Sebastian: A romance novel with some fantasy concepts

fantasy book reviews science fiction book reviewsEphemera, Sebastian, BelladonnaSebastian by Anne Bishop

It always saddens me when an author I thought was good turns out to be…well, not so good. I was willing to forget about Anne Bishop’s previous trilogy (Tir Alainn) and go into Sebastian with her original Black Jewels Trilogy in mind.
This just was not a good book. It was not a fantasy novel, so much as a romance novel with some fantasy concepts. And they are interesting concepts, as Bishop’s often are (although a bit confusing until you get far enough into the book to make the right connections). But she seems to have no idea how to truly utilize them. The balance between fantasy and romance is horribly off kilter, with romance winning out.

It’s your typical soulmates-meet-each-other-and-fall-in-love-without-knowing-each-other type of romance. The kind that makes my head hurt. If the characters were better one might be able to root for the romance, but they’re not.
First is Sebastian, your typical dark, brooding bad boy with a bad past etc, etc. Now, I am as much a fan of this type as a number of other women, but Anne Bishop has too many of them in her stories and they used to be a whole lot better than this. While not entirely unlikeable, Sebastian just isn’t terribly interesting. Been there, done that. Making him a half-incubus really does nothing to add to his appeal, either.

Lynnea is irritating as hell. I’m not asking for every female lead to be headstrong and tough as nails, but she’s SO sweet and SO innocent and SO naive that it made me want to puke. And then, somewhere in the middle of Bishop trying to balance her elements, Lynnea takes the time (largely “off screen”) to turn into this tough little sex kitten. Huh? That sure came out of left field.

Some of the other characters are mildly interesting. Glorianna Belladonna (a nominee for Most Ridiculous Name Ever in the Fantasy Genre) is just like Jaenelle from the Black Jewels Trilogy: powerful beyond all others like her, hated and feared by almost every other person, an outsider who takes the burden of the whole world on her shoulders. The only difference being that Bishop actually goes into Glorianna’s mind, making her motivations a bit easier to understand.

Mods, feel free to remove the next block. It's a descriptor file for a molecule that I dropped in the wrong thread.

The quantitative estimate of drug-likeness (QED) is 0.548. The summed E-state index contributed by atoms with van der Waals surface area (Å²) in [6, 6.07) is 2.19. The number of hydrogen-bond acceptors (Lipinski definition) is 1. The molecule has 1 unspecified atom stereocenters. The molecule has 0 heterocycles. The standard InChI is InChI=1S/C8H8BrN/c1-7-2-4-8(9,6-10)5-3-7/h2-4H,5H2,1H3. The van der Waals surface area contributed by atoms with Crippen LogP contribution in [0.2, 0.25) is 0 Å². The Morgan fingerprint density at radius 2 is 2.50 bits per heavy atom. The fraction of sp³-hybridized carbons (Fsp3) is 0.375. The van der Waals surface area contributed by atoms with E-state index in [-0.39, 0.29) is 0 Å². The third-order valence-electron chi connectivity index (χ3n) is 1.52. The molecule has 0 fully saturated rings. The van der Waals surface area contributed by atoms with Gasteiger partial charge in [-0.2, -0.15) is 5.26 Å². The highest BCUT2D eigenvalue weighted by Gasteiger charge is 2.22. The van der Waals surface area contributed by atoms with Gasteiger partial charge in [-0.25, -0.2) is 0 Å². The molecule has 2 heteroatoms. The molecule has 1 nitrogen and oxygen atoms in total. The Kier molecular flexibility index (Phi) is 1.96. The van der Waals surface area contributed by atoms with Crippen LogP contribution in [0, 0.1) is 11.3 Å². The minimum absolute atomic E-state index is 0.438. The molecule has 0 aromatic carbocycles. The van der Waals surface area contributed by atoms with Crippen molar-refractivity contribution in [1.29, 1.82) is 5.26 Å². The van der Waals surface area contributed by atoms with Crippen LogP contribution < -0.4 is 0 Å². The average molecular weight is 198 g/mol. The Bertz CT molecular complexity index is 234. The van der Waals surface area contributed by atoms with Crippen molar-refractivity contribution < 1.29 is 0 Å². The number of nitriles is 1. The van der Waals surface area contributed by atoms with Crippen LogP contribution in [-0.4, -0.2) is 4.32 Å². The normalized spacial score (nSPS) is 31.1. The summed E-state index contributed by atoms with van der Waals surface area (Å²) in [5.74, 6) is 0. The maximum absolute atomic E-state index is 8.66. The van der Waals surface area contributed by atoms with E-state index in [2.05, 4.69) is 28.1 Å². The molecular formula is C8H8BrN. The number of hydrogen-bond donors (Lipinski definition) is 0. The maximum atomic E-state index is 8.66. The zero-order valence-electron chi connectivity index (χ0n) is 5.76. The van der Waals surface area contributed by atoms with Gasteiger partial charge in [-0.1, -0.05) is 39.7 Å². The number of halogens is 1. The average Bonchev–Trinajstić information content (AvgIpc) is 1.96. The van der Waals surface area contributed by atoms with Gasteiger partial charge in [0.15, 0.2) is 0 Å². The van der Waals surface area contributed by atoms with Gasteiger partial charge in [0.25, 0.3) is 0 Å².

Teaser, Sebatian’s incubus friend, has the potential to be a lot of fun but that potential isn’t realized. Glorianna’s brother Lee is a source of some amusement, because the two of them have a decent dynamic together.

Overall, though, it was simply a mess, plagued by A Strong Need to Use Pretty Words: ephemera, aurora, sanctuary, belladonna, etc. Too romancy and slightly ridiculous, too. I’d read Belladonna (though I wouldn’t pay hardcover price; nor did I on Sebastian) out of curiosity. Which is more than I can say for her previous trilogy. But Anne Bishop will need to strengthen the fantasy aspects, spin deeper, more interesting characters, and write a romance that is actually believable. Otherwise I doubt I’ll ever want to read another one of her works again.

Ephemera — (2006-2012) Publisher: Long ago, Ephemera was split into a dizzying number of magical lands — connected only by bridges that may take you where you truly belong, rather than where you had intended to go. In one such land, where night reigns and demons dwell, the half-incubus Sebastian revels in dark delights. But in dreams she calls to him: a woman who wants only to be safe and loved — a woman he hungers for while knowing he may destroy her.And an even more devastating destiny awaits him, for an ancient evil is stirring — and Sebastian’s realm may be the first to fall.

Ephemera, Sebastian, BelladonnaEphemera, Sebastian, BelladonnaEphemera, Sebastian, Belladonna 3. Bridge of Dreamsfantasy book reviews science fiction book reviews


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BETH JOHNSON, one of our guest reviewers, discovered fantasy books at age nine, when a love of horses spurred her to pick up Bruce Coville’s Into the Land of the Unicorns. Beth lives in Sweden with her husband. She writes short stories and has been working on a novel.

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